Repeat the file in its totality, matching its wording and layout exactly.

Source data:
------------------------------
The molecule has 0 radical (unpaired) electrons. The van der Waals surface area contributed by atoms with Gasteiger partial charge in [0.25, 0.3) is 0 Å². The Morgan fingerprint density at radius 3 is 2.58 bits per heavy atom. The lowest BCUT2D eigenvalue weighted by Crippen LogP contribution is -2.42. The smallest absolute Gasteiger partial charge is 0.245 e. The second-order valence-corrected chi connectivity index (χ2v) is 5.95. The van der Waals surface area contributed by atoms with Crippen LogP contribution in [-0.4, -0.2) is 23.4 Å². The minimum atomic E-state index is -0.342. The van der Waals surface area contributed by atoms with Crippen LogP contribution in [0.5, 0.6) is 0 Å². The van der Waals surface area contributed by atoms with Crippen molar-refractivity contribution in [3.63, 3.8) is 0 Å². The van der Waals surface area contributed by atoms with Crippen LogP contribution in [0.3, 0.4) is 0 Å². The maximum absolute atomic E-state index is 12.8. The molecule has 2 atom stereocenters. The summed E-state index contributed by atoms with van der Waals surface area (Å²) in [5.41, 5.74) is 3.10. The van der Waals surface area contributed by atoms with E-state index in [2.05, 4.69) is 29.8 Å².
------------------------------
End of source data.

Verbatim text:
The molecule has 0 radical (unpaired) electrons. The van der Waals surface area contributed by atoms with Gasteiger partial charge in [0.25, 0.3) is 0 Å². The Morgan fingerprint density at radius 3 is 2.58 bits per heavy atom. The lowest BCUT2D eigenvalue weighted by Crippen LogP contribution is -2.42. The smallest absolute Gasteiger partial charge is 0.245 e. The second-order valence-corrected chi connectivity index (χ2v) is 5.95. The van der Waals surface area contributed by atoms with Crippen LogP contribution in [-0.4, -0.2) is 23.4 Å². The minimum atomic E-state index is -0.342. The van der Waals surface area contributed by atoms with Crippen LogP contribution in [0.5, 0.6) is 0 Å². The van der Waals surface area contributed by atoms with Crippen molar-refractivity contribution in [3.63, 3.8) is 0 Å². The van der Waals surface area contributed by atoms with Crippen LogP contribution in [0.3, 0.4) is 0 Å². The maximum absolute atomic E-state index is 12.8. The molecule has 2 atom stereocenters. The summed E-state index contributed by atoms with van der Waals surface area (Å²) in [5.41, 5.74) is 3.10. The van der Waals surface area contributed by atoms with E-state index in [2.05, 4.69) is 29.8 Å².